The gluten-free market is growing globally. In the UK, for example, Waitrose reports an increase in sales of g-free kitchen cupboard staples, up 25% in the past year alone and an amazing increase of 105% on frozen foods.
What is Gluten?
The grains wheat, barley, rye, spelt and triticale all contain the gluten protein and it may also be found in oats (by cross-contamination only). It is contained in bread, cakes, pastries and pasta. It may be a hidden ingredient in sweets, chocolates, processed foods, sauces and gravies, soups and even in prescription medications and over the counter supplements and medicines.
For those with celiac disease, this protein must be avoided as it leads to an autoimmune response, damaging the lining of the intestine and causing problems with the absorption of essential vitamins and minerals from the diet. In fact, coeliac disease is often diagnosed during investigation of another health problem such as anaemia or osteoporosis for example.
Why Has Living Gluten-Free Become So Popular?
The theory is, that man developed as a hunter-gatherer, not as a cultivator of cereal crops so gluten is a relative newcomer to our diets and some of us are not able to digest it effectively.
For those who are coeliac and have to follow a g-free diet for the sake of their health, it’s a ‘no-brainer’. For others, an intolerance can cause unpleasant symptoms after eating a meal containing gluten. However, there is a rapidly growing number of people who are neither coeliac, nor gluten intolerant, but who attest to the health benefits of removing this protein from their diet. Reasons for deciding to opt for the free-from option are varied but in the main, people believe that being ‘g-free’ can help with:
- Mental Health – alleviate stress, depression, and improve mental clarity and cognitive function
- Physical Health – alleviate joint pain, asthma and improve skin health
- Some believe that eating gluten-free will help them to lose weight, or that these foods have a higher nutritional value
The Possible Downsides Of Following A Gluten-free Diet
With up to 30% of us now choosing the g-free option, it is no wonder that supermarkets are stocking their shelves, chillers and freezer cabinets, with an ever-widening selection of foods free from gluten.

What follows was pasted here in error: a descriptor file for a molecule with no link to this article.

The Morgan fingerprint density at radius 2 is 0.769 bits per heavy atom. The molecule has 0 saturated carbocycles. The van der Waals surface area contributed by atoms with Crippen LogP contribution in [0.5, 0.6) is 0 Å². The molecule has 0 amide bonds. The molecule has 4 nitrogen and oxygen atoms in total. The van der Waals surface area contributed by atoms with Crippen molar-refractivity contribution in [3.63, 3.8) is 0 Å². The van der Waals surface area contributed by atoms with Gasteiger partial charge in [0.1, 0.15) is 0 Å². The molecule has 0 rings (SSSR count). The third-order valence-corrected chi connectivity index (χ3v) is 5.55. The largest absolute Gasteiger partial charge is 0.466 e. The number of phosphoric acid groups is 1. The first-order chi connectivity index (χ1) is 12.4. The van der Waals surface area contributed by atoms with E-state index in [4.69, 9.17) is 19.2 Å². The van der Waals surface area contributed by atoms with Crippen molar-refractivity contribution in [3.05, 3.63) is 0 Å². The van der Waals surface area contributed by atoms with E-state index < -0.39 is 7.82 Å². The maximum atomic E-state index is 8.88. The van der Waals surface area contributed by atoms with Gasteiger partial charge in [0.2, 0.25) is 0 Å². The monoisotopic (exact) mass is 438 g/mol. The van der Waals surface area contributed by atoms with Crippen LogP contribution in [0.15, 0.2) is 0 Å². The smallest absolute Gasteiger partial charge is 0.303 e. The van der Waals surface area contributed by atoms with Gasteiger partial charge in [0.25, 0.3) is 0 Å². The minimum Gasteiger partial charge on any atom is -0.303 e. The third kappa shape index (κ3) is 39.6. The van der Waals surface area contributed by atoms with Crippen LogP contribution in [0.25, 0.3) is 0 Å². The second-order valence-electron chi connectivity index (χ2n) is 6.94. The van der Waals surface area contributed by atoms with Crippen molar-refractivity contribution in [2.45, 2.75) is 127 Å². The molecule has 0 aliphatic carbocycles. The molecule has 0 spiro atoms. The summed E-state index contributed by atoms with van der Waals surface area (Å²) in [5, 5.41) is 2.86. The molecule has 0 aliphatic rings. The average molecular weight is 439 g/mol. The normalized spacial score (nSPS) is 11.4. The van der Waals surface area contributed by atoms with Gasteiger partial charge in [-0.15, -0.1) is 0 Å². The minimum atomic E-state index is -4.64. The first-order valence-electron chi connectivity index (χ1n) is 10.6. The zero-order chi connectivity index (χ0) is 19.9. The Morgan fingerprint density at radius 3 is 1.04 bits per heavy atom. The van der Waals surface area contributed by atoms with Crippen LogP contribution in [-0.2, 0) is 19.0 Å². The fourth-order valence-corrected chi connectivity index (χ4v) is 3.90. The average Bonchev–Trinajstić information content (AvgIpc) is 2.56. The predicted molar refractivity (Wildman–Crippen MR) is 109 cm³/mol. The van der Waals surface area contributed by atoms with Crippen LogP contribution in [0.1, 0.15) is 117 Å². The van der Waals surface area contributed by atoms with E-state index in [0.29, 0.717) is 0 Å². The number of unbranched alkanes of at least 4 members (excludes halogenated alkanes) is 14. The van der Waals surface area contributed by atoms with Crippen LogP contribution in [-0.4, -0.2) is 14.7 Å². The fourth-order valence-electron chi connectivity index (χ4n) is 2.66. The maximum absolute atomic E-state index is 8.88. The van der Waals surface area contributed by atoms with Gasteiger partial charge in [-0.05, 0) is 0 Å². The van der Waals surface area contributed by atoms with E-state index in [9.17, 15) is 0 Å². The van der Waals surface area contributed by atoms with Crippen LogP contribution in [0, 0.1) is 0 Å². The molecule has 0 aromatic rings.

However, many of the pre-prepared ‘Free From’ foods such as biscuits, cakes, desserts and ready meals are high in sugar and/or fat to add taste and texture. Any reliance of processed and pre-prepared foods can leave individuals susceptible to deficiencies in essential dietary fibre, calcium and potassium, and vitamins (particularly, vitamins B-12 and D3).
In addition, coeliacs and those with an intolerance often gain weight when they switch to a g-free diet, because the damage to their intestines heals and they absorb food better.
Cost can be an issue for many – as, although the growing popularity of gluten-free foods is driving costs down, many products cost more than twice that of their ‘regular’ equivalents. For example, in a UK supermarket a 560g loaf of Warburtons sliced, seeded gluten-free bread will cost around £3.00 (53.6p per 100g) – whereas, a ‘regular’ 400g Warburtons seeded batch loaf will cost 85p (only 21.3p per 100g) – making the g-free option 2.5 times the cost of the regular option!¹
Help and Advice
Even for those who follow a gluten-free diet on medical advice, it can be challenging to stick to it. Fortunately, there is a lot more advice and help available from dieticians, nutritionists and from websites such as Coeliac UK. If you have been diagnosed coeliac or with an intolerance and are unsure of whether you are doing all you can to protect your health – or if you are simply concerned about whether the gluten-free diet is the right choice for you, please call Bradford House Chiropractic today, on 01962 861188. Winchester Chiropractor, Max Atkinson will be pleased to give you recommendations on whom to consult for the right advice in your own situation.
¹ Cost comparison is taken from the Waitrose website at the time of writing this article, November 2016